- A fingerprint recognition system that’s built into credit cards to definitively prevent identity fraud. How does this not exist already?
- Traveling Puppy Therapy. I am not a puppy person myself--I find dogs to be too needy and slobbery--but I have witnessed others interact with puppies, and the humans usually seem extremely happy. With Traveling Puppy Therapy, traveling teams of puppies (guided by humans, obviously) would visit corporate offices, and provide company for stressed out employees in 15 minute time blocks.
- The “Reverse Wine Effect” pill. Love drinking wine but hate how it inevitably makes you sleepy? Try this natural, non-caffeinated supplement that reverses the drowsiness effect caused by wine so you can keep raging all night long. I would really like for this to be invented.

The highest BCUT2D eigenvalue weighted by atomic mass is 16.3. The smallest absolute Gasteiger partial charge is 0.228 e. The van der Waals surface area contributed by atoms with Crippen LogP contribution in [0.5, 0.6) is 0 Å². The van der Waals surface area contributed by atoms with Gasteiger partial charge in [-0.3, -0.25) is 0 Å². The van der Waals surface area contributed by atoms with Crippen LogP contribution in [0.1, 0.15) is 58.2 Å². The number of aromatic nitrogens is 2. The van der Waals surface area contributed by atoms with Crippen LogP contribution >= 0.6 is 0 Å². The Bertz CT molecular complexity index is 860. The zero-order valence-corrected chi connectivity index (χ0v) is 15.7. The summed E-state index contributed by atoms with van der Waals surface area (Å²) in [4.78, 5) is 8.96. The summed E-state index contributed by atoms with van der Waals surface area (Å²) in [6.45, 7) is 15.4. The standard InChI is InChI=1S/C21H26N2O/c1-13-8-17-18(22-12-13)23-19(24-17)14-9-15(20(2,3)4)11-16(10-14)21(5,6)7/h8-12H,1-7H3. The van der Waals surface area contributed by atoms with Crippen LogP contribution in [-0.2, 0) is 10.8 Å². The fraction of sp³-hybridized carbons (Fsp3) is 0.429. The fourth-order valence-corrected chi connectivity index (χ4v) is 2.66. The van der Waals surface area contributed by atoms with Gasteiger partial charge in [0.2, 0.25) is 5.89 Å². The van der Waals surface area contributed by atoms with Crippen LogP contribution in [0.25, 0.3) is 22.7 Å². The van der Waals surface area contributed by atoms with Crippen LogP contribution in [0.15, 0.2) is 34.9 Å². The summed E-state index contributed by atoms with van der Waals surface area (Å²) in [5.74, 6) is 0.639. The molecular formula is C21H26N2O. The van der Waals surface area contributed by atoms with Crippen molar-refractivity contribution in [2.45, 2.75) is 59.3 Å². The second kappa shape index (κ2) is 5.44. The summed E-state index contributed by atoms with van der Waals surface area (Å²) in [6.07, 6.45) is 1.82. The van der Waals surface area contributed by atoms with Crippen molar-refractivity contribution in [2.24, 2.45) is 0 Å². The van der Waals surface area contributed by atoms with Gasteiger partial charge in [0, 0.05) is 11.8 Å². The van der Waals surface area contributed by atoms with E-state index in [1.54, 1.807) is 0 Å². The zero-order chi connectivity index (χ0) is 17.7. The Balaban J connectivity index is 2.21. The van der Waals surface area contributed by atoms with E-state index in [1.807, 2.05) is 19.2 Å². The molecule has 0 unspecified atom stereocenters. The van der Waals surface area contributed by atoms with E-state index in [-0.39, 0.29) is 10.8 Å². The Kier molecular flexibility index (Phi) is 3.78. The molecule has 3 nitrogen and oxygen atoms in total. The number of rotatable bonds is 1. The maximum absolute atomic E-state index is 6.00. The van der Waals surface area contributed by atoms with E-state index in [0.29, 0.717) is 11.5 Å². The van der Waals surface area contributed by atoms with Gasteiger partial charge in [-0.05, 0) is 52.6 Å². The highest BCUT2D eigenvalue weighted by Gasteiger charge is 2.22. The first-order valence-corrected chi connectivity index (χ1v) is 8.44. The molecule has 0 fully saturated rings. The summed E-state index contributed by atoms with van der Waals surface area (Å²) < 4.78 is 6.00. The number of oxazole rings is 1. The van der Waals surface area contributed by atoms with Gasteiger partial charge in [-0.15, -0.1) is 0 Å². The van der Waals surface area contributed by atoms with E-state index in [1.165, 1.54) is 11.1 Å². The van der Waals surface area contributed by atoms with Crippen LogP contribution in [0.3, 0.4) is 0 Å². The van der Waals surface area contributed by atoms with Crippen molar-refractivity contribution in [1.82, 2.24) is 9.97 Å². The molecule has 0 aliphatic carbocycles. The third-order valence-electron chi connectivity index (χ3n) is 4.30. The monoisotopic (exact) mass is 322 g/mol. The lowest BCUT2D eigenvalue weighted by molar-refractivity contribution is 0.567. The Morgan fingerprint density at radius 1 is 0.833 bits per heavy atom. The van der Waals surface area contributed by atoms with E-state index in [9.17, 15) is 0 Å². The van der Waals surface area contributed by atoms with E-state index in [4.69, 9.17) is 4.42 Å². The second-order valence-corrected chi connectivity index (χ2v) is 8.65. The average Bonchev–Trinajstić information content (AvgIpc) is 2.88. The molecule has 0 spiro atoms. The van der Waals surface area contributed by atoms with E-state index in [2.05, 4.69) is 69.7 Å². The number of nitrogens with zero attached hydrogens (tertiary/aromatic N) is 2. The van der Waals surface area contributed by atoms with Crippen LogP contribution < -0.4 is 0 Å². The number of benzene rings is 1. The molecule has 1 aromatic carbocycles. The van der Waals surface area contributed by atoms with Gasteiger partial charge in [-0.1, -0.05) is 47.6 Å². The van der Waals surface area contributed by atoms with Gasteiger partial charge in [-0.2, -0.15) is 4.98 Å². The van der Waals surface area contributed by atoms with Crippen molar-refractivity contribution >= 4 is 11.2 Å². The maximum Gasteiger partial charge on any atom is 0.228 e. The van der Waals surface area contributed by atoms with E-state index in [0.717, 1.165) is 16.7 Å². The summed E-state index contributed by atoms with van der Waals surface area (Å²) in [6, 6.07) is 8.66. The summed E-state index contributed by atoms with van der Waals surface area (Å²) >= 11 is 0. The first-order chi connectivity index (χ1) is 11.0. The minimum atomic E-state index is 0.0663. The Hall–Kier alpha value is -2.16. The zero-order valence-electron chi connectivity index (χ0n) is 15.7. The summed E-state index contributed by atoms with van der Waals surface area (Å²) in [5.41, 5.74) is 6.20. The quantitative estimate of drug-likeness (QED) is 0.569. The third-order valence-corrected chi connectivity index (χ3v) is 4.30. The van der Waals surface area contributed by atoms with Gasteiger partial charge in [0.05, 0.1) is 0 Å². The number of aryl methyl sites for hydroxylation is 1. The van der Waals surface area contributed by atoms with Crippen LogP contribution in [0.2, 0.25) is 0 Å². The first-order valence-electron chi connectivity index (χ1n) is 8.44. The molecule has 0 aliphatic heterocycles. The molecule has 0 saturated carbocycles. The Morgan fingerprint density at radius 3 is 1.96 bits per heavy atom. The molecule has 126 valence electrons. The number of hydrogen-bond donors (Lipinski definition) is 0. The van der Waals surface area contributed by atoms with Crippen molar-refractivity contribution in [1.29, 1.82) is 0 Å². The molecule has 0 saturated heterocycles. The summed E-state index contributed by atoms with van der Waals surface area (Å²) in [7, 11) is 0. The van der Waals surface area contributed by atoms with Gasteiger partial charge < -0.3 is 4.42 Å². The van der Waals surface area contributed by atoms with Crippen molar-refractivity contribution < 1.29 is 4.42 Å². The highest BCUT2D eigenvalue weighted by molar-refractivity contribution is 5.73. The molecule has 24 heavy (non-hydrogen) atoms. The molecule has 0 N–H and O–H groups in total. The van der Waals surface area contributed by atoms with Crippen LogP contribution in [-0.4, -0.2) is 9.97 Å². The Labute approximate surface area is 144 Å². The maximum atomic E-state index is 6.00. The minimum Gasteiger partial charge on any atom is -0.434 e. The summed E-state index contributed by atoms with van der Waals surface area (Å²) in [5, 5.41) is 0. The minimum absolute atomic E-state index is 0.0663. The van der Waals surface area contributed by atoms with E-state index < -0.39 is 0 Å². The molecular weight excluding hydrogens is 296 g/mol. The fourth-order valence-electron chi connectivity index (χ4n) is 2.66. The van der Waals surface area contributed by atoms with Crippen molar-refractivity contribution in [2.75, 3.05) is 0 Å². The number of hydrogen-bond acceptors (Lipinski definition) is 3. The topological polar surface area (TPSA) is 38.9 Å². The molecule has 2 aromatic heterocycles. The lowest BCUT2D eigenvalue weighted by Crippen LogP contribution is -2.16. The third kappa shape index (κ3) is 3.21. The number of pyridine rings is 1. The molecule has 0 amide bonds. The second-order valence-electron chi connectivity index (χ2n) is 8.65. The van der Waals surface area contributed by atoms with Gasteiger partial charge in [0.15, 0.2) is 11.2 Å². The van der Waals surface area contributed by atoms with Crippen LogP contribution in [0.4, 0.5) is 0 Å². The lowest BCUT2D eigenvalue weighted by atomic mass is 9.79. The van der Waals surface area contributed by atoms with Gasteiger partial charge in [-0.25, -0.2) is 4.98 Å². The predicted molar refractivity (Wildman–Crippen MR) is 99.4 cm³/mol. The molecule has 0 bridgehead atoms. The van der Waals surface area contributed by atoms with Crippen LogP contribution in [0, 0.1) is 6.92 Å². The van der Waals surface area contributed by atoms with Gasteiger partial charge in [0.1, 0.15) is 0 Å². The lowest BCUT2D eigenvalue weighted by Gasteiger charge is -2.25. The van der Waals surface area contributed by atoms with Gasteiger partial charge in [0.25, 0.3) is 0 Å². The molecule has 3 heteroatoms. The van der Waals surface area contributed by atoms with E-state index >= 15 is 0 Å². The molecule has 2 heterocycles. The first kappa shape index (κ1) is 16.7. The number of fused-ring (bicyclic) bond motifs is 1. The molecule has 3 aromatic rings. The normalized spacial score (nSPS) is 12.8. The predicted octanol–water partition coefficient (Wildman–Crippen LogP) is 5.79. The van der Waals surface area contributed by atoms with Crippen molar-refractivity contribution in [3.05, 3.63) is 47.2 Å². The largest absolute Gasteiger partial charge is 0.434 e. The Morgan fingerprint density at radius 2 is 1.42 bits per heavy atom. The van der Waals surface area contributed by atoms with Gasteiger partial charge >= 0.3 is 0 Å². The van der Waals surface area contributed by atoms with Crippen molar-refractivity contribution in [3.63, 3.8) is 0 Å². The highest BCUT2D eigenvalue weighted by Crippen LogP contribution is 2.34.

So, what did this week of idea generation teach me? Good ideas can be life-changing. They can help you start a new business; they can help you realize that you desperately need a new career; and, they can help you live a happier, more productive life.
So go buy yourself a notebook and try writing down 10 ideas every day for a week. See how you feel and let me know!
For this week, I’m working on my productivity, both at home at work, and will be immediately completing any tasks that take 2 minutes or less. I’m also headed to my sister’s bachelorette party this weekend in Napa! Wish me a fun weekend, k, thanks, bye.